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View Full Version : A Wave of Violent Unrest in Urban Areas of China Bringing Iron-Fisted Response



megimoo
06-19-2011, 09:31 PM
A wave of violent unrest in urban areas of China over the past three weeks is testing the Communist Party's efforts to maintain control over an increasingly complex and fractious society, forcing it to repeatedly deploy its massive security forces to contain public anger over economic and political grievances.

In the latest disturbance, armed police were struggling to restore order in a manufacturing town in southern China Monday after deploying tear gas and armored vehicles against hundreds of migrant workers who overturned police cars, smashed windows and torched government buildings there the night before.

The protests, which began Friday night in Zengcheng, in the southern province of Guangdong, followed serious rioting in another city in central China last week, plus bomb attacks on government facilities in two other cities in the past three weeks, and ethnic unrest in the northern region of Inner Mongolia last month.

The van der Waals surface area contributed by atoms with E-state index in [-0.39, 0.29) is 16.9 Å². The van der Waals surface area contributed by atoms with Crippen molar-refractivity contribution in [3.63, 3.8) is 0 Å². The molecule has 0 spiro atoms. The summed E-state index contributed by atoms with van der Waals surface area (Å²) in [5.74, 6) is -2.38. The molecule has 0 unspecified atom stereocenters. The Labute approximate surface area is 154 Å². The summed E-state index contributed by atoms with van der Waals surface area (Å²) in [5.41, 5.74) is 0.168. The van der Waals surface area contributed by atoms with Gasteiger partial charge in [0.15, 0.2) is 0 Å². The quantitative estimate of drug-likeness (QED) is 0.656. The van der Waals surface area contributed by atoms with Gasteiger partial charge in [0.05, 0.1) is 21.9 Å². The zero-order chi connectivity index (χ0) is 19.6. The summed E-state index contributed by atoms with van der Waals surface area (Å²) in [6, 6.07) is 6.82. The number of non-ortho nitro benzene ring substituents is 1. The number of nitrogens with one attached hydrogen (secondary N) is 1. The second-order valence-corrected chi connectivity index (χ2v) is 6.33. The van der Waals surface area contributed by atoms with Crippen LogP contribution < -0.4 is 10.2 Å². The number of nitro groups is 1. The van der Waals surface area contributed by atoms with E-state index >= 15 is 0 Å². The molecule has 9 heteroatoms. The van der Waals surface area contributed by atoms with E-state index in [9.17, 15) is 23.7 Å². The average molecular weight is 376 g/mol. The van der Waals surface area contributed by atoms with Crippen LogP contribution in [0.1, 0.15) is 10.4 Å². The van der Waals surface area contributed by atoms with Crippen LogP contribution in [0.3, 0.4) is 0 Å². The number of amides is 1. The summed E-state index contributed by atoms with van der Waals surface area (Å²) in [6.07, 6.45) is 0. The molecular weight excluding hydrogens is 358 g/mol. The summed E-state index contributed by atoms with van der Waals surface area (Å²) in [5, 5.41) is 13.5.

Antigovernment protests have become increasingly common in China in recent years, according to the government's own figures, but they have been mainly confined to rural areas, often where farmers have been thrown off their land by property developers and local officials.

The latest unrest, by contrast, involves violent protests from individuals and large crowds in China's cities, where public anger is growing over issues including corruption and police abuses.

http://finance.townhall.com/columnists/mikeshedlock/2011/06/19/violence_hits_slowing_china
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Wave of Unrest Rocks China
Threats to Social Order Increasingly Hit Cities, Bringing Iron-Fist Response

BEIJING—A wave of violent unrest in urban areas of China over the past three weeks is testing the Communist Party's efforts to maintain control over an increasingly complex and fractious society, forcing it to repeatedly deploy its massive security forces to contain public anger over economic and political grievances.

The simultaneous challenge to social order in several cities from the industrial north to the export-oriented south represents a new threat for China's leaders in the politically sensitive run-up to a once-a-decade leadership change next year, even though for now the violence doesn't appear to be coordinated.

http://online.wsj.com/article/SB10001424052702304665904576383142907232726.html

pyackog
06-19-2011, 09:32 PM
Did their hockey team lose a championship game too?